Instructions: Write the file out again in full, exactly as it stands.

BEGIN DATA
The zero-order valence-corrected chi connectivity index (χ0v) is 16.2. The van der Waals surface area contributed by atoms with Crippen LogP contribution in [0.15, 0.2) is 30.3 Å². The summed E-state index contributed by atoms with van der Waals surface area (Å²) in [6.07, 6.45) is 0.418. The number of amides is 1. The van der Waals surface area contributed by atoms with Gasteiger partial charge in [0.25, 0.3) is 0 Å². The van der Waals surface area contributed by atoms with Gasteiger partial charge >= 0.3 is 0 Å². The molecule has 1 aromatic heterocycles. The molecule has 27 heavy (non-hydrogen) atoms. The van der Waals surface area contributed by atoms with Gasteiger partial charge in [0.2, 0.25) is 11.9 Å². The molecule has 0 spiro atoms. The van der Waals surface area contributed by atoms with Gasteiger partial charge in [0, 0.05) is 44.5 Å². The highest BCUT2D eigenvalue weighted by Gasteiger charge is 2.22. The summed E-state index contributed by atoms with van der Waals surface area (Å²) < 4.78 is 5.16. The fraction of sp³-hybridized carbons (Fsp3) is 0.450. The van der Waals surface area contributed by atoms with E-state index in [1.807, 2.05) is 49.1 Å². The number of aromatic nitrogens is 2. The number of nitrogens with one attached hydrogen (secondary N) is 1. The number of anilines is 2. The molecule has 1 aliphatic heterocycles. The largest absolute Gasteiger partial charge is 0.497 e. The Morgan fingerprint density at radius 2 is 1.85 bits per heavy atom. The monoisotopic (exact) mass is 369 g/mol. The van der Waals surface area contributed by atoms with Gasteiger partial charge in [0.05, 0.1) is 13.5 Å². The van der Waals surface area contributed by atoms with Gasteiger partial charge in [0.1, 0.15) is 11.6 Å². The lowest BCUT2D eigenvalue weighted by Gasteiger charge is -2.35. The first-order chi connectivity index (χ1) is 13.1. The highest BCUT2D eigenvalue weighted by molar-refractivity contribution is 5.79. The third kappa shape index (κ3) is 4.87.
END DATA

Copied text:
The zero-order valence-corrected chi connectivity index (χ0v) is 16.2. The van der Waals surface area contributed by atoms with Crippen LogP contribution in [0.15, 0.2) is 30.3 Å². The summed E-state index contributed by atoms with van der Waals surface area (Å²) in [6.07, 6.45) is 0.418. The number of amides is 1. The van der Waals surface area contributed by atoms with Gasteiger partial charge in [0.25, 0.3) is 0 Å². The van der Waals surface area contributed by atoms with Gasteiger partial charge >= 0.3 is 0 Å². The molecule has 1 aromatic heterocycles. The molecule has 27 heavy (non-hydrogen) atoms. The van der Waals surface area contributed by atoms with Gasteiger partial charge in [0.2, 0.25) is 11.9 Å². The molecule has 0 spiro atoms. The van der Waals surface area contributed by atoms with Gasteiger partial charge in [0, 0.05) is 44.5 Å². The highest BCUT2D eigenvalue weighted by Gasteiger charge is 2.22. The summed E-state index contributed by atoms with van der Waals surface area (Å²) < 4.78 is 5.16. The fraction of sp³-hybridized carbons (Fsp3) is 0.450. The van der Waals surface area contributed by atoms with E-state index in [1.807, 2.05) is 49.1 Å². The number of aromatic nitrogens is 2. The number of nitrogens with one attached hydrogen (secondary N) is 1. The number of anilines is 2. The molecule has 1 aliphatic heterocycles. The largest absolute Gasteiger partial charge is 0.497 e. The Morgan fingerprint density at radius 2 is 1.85 bits per heavy atom. The monoisotopic (exact) mass is 369 g/mol. The van der Waals surface area contributed by atoms with Gasteiger partial charge in [0.05, 0.1) is 13.5 Å². The van der Waals surface area contributed by atoms with Gasteiger partial charge in [0.1, 0.15) is 11.6 Å². The lowest BCUT2D eigenvalue weighted by Gasteiger charge is -2.35. The first-order chi connectivity index (χ1) is 13.1. The highest BCUT2D eigenvalue weighted by molar-refractivity contribution is 5.79. The third kappa shape index (κ3) is 4.87.